The Butterfly Effect

I am writing a post after 14 long days. This hiatus was pretty unintended though. Anyway, I was watching this movie “The butterfly effect” the other day. It’s a psychological thriller dealing with two of the most interesting and less understood metaphysical topics, namely time travel and chaos theory. Although the movie’s excellent, the name appears a bit out of place considering the changes the protagonist brings about in his past so as to alter his future are not exactly “minor” as suggested by the chaos theory. Run Lola Run illustrates this principle beautifully and much more accurately.

For starters, butterfly effect refers to the great sensitivity the final results can have over the initial conditions and the great difference that can be brought upon by a miniscule change in initial conditions. The concept is related to the work of famous American meteorologist Edward Lorenz. In 1961, Lorenz was using a numerical computer model to rerun a weather prediction, when, as a shortcut on a number in the sequence, he entered the decimal .506 instead of entering the full .506127 the computer would hold. The result was a completely different weather scenario. Lorenz published his findings in a 1963 paper for the New York Academy of Sciences noting that “One meteorologist remarked that if the theory were correct, one flap of a seagull’s wings could change the course of weather forever.” Later speeches and papers by Lorenz used the more poetic butterfly.

In course of watching this movie, I realized how well this theory adheres to my philosophy as to how people tend to interpret events as chance, even though most of them are not (see Laws of Luck for more). Harlan Ellison once said-there is no such thing as chance, but only patterns we do not understand. If we understand this philosophy, we will cease to believe in phony religions, astrology, numerology, ghosts and other factors which prevent us from clear thinking. For example, in the movie, Evan (the protagonist), in order to alter the future, goes back in time to save the mother-child from the dynamite he and his friends had planted in front of their house as a prank. Although Evan’s friend manages to save them, Evan finds himself very close to the dynamite resulting in loss of his hands and limbs, leading to another grim future. Had he been thinking logically and been aware of the situation, the scene would have turned out completely differently. There is no chance, only chaos. And Chaos is nothing but entropy misunderstood. It’s our inability to understand the true nature of this randomness that leads us to explain certain events from a pretty unscientific perspective.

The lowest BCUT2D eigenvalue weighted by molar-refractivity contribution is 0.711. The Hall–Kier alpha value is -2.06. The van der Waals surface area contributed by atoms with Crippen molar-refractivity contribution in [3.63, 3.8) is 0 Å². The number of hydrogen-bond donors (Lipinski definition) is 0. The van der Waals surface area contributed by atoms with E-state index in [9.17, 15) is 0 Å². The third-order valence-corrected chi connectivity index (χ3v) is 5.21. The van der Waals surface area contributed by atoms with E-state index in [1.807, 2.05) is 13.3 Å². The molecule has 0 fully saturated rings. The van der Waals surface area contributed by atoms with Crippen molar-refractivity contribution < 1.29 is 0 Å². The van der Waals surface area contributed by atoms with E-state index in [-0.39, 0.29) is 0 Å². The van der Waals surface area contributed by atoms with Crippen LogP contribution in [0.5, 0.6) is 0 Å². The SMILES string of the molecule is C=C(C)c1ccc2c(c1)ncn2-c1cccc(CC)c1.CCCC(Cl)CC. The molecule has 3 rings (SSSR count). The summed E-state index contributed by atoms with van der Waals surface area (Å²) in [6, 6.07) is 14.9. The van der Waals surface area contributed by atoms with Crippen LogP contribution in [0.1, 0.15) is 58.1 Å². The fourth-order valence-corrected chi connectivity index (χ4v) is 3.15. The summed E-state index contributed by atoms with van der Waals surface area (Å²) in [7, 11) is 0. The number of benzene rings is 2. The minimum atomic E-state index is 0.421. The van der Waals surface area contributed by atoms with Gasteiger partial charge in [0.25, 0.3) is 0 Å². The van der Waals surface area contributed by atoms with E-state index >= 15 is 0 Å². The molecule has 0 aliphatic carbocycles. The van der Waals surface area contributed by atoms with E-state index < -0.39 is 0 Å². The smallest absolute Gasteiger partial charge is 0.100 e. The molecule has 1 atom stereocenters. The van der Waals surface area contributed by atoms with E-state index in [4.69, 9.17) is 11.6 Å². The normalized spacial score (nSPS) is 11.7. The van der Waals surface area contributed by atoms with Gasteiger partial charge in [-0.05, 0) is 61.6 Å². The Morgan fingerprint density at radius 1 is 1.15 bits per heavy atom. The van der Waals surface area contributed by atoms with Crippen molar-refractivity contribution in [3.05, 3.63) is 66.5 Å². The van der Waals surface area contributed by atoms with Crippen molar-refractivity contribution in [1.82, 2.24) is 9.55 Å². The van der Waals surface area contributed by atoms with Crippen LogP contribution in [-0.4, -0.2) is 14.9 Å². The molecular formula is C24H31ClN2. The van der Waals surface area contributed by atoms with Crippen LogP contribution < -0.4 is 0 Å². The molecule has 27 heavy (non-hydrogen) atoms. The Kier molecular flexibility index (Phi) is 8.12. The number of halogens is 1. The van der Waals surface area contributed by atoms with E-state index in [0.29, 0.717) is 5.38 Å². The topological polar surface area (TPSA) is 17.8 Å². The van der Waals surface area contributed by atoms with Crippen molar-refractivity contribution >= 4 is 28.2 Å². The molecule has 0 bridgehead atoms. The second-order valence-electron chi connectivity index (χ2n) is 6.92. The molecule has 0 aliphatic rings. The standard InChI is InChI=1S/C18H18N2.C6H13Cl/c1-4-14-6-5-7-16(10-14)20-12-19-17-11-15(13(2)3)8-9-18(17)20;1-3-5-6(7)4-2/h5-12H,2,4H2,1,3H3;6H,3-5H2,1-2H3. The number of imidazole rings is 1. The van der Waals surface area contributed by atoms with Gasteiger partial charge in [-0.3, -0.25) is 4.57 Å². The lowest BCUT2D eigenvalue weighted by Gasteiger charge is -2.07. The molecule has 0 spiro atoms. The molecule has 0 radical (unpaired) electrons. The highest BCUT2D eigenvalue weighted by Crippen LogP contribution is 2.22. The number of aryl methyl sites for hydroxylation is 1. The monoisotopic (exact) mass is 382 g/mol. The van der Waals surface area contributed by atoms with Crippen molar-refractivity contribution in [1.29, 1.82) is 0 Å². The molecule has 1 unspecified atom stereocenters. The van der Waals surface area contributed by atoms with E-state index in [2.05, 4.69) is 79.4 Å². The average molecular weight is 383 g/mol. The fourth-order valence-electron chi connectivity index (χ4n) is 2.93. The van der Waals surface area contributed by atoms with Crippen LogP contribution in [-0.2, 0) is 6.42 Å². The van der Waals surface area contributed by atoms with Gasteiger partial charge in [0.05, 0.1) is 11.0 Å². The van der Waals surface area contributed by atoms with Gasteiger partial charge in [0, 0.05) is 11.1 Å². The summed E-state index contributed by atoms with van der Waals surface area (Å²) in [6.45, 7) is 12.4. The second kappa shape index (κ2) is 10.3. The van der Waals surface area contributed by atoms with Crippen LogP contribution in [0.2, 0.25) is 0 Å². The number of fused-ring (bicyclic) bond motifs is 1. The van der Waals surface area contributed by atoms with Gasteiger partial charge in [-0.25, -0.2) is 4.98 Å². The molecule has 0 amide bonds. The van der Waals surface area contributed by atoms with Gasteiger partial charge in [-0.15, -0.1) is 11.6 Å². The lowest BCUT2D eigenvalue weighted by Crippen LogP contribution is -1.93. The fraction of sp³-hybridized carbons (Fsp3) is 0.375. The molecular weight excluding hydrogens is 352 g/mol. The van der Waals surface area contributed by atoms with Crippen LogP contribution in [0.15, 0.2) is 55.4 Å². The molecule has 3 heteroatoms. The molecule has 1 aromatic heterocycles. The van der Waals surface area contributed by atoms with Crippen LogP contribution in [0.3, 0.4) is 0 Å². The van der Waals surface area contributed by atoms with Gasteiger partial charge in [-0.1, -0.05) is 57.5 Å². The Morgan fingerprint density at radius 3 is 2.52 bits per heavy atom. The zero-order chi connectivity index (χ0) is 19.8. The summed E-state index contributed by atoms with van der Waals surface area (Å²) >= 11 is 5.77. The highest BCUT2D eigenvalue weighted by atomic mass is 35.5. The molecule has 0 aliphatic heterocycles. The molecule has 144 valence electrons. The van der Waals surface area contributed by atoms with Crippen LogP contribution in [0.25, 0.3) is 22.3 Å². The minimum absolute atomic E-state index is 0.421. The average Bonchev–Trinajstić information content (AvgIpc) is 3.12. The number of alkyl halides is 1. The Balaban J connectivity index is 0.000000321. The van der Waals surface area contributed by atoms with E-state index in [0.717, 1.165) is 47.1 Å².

Complete understanding of its intricacies may be impossible, but chaos can work to one’s benefit provided one is well- prepared. Life teaches us to pay attention. Whether in Chaos or Entropy, the more we know, the cleverer and more well-informed we are. It becomes easier to ride the tide of chaos and achieve success. As Louis Pasteur said “Chance favors the prepared mind”.

P.S: The last line may appear contradictory to the statement made in the earlier paragraph, but they back the same philosophy, albeit from different viewpoints.

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~ by rastapopulus on June 23, 2008.

6 Responses to “The Butterfly Effect”

  1. Didn’t read this post! But, can understand ur urge to write, me 2 going thru d same phase!!

  2. Yeah dude…don’t think much..just start writing a blog..nice timepass..:)

  3. If you like time travel and futurology, come see my Timeship as well. Godspeed!

  4. dude, butterfly effect is one theory I truly admire and believe in. You can may be go ahead for the version 2 of this post and get into some intricacies…Everything here is a variable of a big program running and a change in one variable can affect that program..and this can be in a massive manner! oh…read ahead in my next post 😀
    all in all a great post!

  5. yeah…completely right..the problem is we dont understand this program..neway thnx for the compliment..

  6. […] The Butterfly Effect Lorenz published his findings in a 1963 paper for the New York Academy of Sciences noting that "One meteorologist remarked that if the theory… […]

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